In March we posted a report titled "Samsung to Hold Unprecedented Event in their Korean Stores in a Desperate Attempt to match iPhone 6 Mania." That event didn't go over as expected and yet Samsung continued to over-hype their Galaxy S6 and its forecast of selling 50 million units in 2015. Looking back a year ago when Samsung was over-hyping their new S5, we posted a report about that titled "In Truth, the Success of the Galaxy S5 is Greatly Exaggerated." The media was in Samsung's back pocket hyping the sales of the Galaxy S5 and yet in the end, Samsung's S5 was a dud as we had continually preached. Now with Samsung doing summersaults and exaggerating in their magic shows, we're beginning to hear from Korea's press no less, that the Galaxy S6 isn't performing as hoped for.
According to a new Korean press report today, "Samsung Electronics Co.'s newest high-end smartphones - the Galaxy S6 and the Galaxy S6 Edge -- are seen drawing less than expected attention from consumers, industry data showed Wednesday, casting clouds over the market's upbeat sales estimate of over 50 million units for 2015.
South Korea's No. 1 tech giant had sold a little over 200,000 units of the two smartphones here as of Sunday since their launch on April 10, sharply falling short of the 300,000 pre-orders, according to the data, indicating that earlier sales forecasts may be exaggerated.
The Galaxy S6 boasts the industry's first wireless-charging batteries. The offbeat Galaxy S6 Edge also has been grabbing the market's attention with the industry's first screen that is curved at both ends.
The report further noted that "some industry watchers say the 10-day sales figure is not alarming, given that South Korea's already saturated smartphone market is currently dented by the country's regulations on subsidies." We covered this issue back in March in a report titled "Apple's iPhone Success has rocked the Korean Smartphone Industry into Pure Hysteria." Korea's regulators want to fix the subsidies to favor local brands like Samsung over foreign brands like Apple.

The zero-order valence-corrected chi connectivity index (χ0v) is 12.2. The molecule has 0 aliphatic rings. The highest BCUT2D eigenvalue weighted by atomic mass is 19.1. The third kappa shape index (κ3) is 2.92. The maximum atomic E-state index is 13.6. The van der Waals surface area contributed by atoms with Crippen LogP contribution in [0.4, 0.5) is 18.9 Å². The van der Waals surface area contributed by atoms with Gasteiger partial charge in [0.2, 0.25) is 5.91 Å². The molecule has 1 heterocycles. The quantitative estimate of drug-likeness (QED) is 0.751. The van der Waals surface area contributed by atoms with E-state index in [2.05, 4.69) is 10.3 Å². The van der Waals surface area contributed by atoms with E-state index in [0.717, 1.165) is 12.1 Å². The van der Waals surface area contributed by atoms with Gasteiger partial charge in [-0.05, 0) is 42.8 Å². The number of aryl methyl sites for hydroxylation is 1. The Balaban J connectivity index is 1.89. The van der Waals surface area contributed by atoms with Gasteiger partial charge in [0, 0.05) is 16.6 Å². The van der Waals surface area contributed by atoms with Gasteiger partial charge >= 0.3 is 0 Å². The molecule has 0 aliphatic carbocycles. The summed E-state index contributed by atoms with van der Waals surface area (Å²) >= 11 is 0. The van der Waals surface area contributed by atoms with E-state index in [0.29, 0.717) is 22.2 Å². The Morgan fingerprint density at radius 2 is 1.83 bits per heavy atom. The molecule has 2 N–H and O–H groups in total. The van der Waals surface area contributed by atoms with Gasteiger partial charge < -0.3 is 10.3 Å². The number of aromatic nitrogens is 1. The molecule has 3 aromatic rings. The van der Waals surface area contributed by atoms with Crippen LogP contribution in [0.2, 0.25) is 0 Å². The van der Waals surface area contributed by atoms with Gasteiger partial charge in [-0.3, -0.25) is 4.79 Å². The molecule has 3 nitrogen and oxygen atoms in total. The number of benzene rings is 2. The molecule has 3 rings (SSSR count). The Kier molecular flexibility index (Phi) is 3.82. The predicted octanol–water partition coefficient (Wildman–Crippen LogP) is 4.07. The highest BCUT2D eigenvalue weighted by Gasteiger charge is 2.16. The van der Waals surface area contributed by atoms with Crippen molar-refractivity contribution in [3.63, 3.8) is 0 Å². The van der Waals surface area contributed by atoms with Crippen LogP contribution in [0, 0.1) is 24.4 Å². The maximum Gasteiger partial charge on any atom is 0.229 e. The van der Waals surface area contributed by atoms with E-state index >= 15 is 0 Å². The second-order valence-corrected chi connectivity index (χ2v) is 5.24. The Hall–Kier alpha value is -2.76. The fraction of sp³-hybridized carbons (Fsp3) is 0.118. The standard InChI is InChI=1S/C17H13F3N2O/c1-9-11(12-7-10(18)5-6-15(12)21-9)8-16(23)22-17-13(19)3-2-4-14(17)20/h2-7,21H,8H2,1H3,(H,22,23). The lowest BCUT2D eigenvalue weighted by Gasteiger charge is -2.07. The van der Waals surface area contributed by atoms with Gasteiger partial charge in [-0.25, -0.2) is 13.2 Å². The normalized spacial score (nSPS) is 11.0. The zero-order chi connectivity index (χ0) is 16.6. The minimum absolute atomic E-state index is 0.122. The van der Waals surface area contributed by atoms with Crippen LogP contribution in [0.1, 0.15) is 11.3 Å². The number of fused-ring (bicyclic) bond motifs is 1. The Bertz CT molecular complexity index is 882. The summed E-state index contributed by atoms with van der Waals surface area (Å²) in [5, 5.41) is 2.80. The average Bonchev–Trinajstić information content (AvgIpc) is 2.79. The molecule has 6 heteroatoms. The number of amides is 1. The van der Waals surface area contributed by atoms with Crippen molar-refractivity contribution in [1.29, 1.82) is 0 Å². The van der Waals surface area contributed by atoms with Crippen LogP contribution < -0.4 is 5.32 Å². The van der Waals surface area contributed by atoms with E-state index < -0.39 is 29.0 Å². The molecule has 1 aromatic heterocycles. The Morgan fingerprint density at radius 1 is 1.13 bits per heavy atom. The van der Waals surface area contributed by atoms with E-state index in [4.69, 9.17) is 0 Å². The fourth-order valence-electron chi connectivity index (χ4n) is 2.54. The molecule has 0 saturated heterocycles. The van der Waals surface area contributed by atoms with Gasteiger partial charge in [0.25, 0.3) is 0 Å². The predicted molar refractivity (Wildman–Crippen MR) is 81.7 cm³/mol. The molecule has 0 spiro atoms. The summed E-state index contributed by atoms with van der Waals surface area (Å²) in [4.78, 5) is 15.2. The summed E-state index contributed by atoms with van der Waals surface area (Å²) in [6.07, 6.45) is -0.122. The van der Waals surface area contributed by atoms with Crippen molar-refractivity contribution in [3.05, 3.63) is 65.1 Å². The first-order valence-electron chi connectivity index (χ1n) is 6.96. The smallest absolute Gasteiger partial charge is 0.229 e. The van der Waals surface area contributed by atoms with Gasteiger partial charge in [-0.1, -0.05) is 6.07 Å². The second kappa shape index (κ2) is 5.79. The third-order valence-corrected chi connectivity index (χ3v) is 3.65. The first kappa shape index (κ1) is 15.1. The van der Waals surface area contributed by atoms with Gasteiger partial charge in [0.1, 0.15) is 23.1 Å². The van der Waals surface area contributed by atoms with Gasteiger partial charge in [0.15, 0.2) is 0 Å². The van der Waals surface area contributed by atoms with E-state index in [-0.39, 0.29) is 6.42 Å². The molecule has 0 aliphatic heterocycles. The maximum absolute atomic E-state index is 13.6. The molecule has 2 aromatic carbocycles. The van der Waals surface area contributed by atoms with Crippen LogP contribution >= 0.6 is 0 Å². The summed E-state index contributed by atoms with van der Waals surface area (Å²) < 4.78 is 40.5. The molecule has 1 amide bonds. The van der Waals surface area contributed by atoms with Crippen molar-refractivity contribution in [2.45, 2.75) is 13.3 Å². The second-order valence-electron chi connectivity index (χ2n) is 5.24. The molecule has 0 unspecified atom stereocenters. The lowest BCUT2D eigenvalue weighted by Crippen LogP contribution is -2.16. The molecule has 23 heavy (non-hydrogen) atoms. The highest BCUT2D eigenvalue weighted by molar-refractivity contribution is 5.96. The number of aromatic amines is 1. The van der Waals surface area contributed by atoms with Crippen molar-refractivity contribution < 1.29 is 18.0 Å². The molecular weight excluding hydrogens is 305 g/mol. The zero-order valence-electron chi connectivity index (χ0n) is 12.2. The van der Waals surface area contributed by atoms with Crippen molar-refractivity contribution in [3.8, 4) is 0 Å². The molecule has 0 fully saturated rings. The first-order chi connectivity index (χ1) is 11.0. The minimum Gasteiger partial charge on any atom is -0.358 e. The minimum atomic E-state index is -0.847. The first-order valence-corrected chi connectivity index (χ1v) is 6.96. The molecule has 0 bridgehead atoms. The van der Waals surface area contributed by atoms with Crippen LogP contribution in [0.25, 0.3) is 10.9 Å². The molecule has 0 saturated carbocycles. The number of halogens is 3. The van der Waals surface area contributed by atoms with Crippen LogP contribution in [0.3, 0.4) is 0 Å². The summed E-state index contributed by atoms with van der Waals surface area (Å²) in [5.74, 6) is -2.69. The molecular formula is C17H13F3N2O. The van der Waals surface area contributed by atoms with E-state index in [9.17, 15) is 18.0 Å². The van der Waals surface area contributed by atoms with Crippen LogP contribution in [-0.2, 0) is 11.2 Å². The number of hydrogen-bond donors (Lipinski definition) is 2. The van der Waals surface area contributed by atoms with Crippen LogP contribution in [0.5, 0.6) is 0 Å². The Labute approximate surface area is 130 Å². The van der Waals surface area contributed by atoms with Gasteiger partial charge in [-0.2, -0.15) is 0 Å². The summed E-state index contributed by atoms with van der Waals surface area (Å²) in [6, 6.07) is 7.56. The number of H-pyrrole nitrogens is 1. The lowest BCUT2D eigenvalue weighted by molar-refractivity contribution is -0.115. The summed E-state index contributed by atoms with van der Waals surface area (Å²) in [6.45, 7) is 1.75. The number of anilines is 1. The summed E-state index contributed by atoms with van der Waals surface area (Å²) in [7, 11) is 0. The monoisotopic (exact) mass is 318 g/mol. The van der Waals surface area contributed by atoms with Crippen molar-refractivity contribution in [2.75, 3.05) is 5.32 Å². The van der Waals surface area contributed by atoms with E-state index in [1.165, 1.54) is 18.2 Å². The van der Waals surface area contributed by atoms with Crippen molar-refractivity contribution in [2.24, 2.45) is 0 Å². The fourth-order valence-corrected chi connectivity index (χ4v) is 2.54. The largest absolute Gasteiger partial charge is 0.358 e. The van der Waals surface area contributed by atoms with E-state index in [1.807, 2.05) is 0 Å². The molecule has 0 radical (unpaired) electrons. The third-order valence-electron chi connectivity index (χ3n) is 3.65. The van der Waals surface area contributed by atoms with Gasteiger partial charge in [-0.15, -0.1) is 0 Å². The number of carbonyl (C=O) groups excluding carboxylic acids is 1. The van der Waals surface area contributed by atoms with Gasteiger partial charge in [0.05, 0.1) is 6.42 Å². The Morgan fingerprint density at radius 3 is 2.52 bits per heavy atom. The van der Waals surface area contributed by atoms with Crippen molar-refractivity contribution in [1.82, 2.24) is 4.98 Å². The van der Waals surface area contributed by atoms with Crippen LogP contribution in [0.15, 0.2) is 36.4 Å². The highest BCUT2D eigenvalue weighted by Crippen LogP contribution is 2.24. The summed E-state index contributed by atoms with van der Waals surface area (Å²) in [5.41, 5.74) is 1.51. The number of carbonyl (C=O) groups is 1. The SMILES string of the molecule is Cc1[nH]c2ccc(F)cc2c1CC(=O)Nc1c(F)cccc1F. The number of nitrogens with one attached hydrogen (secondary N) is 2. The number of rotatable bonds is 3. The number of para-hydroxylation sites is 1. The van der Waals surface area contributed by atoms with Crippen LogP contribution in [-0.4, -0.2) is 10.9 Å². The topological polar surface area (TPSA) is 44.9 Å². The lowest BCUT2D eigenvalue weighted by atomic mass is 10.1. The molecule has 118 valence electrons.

The Korean report then quoted a Korean handset retailer saying "We expect sales will improve soon, as the mobile carriers decided to increase subsidies on the Galaxy S6 series." Is that the only way that Samsung could win on their home turf, with bigger subsidies? What about their so-called superior S6 specifications?
In the end, even though Samsung-leaning analysts are saying that the first "10-day sales figure is not alarming," believe me, it's alarming. The excuse that the market is saturated is simply "untruthful" (to be polite). Is Samsung's Galaxy S6 going to be another dud? Only time will tell, but the first key 10 days show that Samsung may be in trouble again.
Follow-up Note, April 23, 2015: In Early April, the Business Korea news site had already reported that the pre-orders for Korea had surpassed 300,000 units in the first week. Obviously they were given those cheery numbers from someone (think Samsung) that didn't actually pan out at all, if the latest research report is accurate.